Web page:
The Plymouth Student Scientist

Document Type

Biomedical and Healthcare Sciences Articles


Increasing antimicrobial resistance (AMR) among human pathogenic bacteria demands urgent efforts to uncover novel natural products for developing new antibiotic drugs. Since terrestrial sources of natural products are overmined, attention in biodiscovery is shifting towards marine microbial ecosystems which are subject to unique environmental stressors. Resulting metabolic adaptations provide potential for potent antibacterial compounds. Thus, the microbiomes of seagrass components in Zostera marina, and the activity of culturable isolates against human pathogens, were explored in this study. The sample site used was in the Yealm Estuary, Southwest England, a location previously unexplored in this context. Seagrass leaves at 20cm and 50cm depths, and root-associated sediment, were collected and plated on selective and non-selective media. DNA was extracted from shallow depth leaves and sediment and purified for 16S amplicon surveying. A total of 207 isolates were subcultured and antibacterial activity of pure colonies was tested. In simultaneous antagonism tests, 26 isolates inhibited Staphylococcus aureus, and 41 inhibited Escherichia coli, with sediment-derived isolates having the most overall activity. In addition, the sediment microbiome had higher alpha diversity indices, and highest operational taxonomic units (OTUs) of genera Bacillus and Sporosarcina, which is consistent with findings in other studies. Predominant genera in the seagrass leaf from 20cm depth were Marinomonas, Colwellia, and Winogradskyella. This study revealed Zostera marina plants in Southwest England to be a rich source of bacteria, including actinobacteria, with potent secondary metabolites which demonstrates the value in exploring new environments for bioactive molecules with pharmaceutical potential.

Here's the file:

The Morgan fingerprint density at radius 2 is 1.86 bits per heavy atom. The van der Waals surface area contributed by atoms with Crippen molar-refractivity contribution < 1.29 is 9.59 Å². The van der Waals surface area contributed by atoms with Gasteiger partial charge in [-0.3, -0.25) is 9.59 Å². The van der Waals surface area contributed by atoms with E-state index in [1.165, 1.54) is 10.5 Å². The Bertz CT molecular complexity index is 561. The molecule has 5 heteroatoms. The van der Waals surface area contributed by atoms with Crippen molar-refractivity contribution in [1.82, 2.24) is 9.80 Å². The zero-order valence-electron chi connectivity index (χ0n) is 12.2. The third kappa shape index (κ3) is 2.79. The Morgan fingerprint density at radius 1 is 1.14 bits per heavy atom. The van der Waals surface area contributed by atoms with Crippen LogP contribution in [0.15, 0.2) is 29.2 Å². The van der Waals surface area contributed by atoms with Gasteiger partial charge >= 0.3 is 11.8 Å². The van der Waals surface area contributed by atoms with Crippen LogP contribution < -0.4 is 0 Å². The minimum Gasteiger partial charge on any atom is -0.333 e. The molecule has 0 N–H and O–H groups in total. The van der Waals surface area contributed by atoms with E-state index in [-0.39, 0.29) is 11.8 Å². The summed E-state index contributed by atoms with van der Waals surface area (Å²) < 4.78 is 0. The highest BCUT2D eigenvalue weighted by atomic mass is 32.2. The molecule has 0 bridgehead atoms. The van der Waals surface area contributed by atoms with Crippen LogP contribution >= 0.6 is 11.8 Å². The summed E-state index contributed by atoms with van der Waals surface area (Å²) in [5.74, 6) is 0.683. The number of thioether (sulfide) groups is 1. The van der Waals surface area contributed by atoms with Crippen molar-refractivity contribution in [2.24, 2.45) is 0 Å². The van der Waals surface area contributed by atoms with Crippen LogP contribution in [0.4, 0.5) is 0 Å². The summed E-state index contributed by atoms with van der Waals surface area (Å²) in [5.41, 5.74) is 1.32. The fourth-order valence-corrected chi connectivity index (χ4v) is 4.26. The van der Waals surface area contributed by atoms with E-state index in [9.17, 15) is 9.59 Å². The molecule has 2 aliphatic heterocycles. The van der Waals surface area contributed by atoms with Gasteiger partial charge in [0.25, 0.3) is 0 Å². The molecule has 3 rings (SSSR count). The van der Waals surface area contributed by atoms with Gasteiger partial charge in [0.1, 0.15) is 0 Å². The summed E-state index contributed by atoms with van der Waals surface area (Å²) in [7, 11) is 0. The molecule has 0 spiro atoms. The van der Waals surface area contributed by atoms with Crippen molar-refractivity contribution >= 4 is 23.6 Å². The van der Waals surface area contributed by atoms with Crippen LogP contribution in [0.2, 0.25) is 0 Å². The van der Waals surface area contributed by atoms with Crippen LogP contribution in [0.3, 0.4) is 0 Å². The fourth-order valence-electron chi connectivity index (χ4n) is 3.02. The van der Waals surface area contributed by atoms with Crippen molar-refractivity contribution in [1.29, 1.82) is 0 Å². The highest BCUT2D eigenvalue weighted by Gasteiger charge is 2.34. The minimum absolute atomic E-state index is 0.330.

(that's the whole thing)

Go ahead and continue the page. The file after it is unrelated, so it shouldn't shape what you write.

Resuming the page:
Publication Date


Publication Title

The Plymouth Student Scientist





First Page


Last Page




Deposit Date

December 2023

Embargo Period




Creative Commons License

Creative Commons Attribution 4.0 International License
This work is licensed under a Creative Commons Attribution 4.0 International License.